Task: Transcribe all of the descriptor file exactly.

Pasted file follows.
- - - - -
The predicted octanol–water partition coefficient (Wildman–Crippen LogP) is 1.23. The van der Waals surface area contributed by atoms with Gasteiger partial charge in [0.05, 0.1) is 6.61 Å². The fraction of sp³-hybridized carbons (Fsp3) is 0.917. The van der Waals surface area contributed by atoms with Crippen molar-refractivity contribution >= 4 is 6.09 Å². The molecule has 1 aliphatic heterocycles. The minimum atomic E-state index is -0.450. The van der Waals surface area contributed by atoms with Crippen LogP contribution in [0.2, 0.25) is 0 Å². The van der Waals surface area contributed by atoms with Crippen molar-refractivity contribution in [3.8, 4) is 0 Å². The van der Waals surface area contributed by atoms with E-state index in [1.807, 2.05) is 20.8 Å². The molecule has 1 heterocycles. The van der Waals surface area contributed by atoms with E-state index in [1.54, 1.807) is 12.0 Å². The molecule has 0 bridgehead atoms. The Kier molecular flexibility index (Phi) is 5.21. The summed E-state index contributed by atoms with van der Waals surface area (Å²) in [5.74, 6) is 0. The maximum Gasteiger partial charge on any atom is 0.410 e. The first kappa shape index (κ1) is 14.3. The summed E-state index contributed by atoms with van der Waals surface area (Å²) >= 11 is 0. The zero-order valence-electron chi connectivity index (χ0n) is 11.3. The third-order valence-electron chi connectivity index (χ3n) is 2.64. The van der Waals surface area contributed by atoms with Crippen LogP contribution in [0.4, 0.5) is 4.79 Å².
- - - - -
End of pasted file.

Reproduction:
The predicted octanol–water partition coefficient (Wildman–Crippen LogP) is 1.23. The van der Waals surface area contributed by atoms with Gasteiger partial charge in [0.05, 0.1) is 6.61 Å². The fraction of sp³-hybridized carbons (Fsp3) is 0.917. The van der Waals surface area contributed by atoms with Crippen molar-refractivity contribution >= 4 is 6.09 Å². The molecule has 1 aliphatic heterocycles. The minimum atomic E-state index is -0.450. The van der Waals surface area contributed by atoms with Crippen LogP contribution in [0.2, 0.25) is 0 Å². The van der Waals surface area contributed by atoms with Crippen molar-refractivity contribution in [3.8, 4) is 0 Å². The van der Waals surface area contributed by atoms with E-state index in [1.807, 2.05) is 20.8 Å². The molecule has 1 heterocycles. The van der Waals surface area contributed by atoms with E-state index in [1.54, 1.807) is 12.0 Å². The molecule has 0 bridgehead atoms. The Kier molecular flexibility index (Phi) is 5.21. The summed E-state index contributed by atoms with van der Waals surface area (Å²) in [5.74, 6) is 0. The maximum Gasteiger partial charge on any atom is 0.410 e. The first kappa shape index (κ1) is 14.3. The summed E-state index contributed by atoms with van der Waals surface area (Å²) >= 11 is 0. The zero-order valence-electron chi connectivity index (χ0n) is 11.3. The third-order valence-electron chi connectivity index (χ3n) is 2.64. The van der Waals surface area contributed by atoms with Crippen LogP contribution in [0.4, 0.5) is 4.79 Å².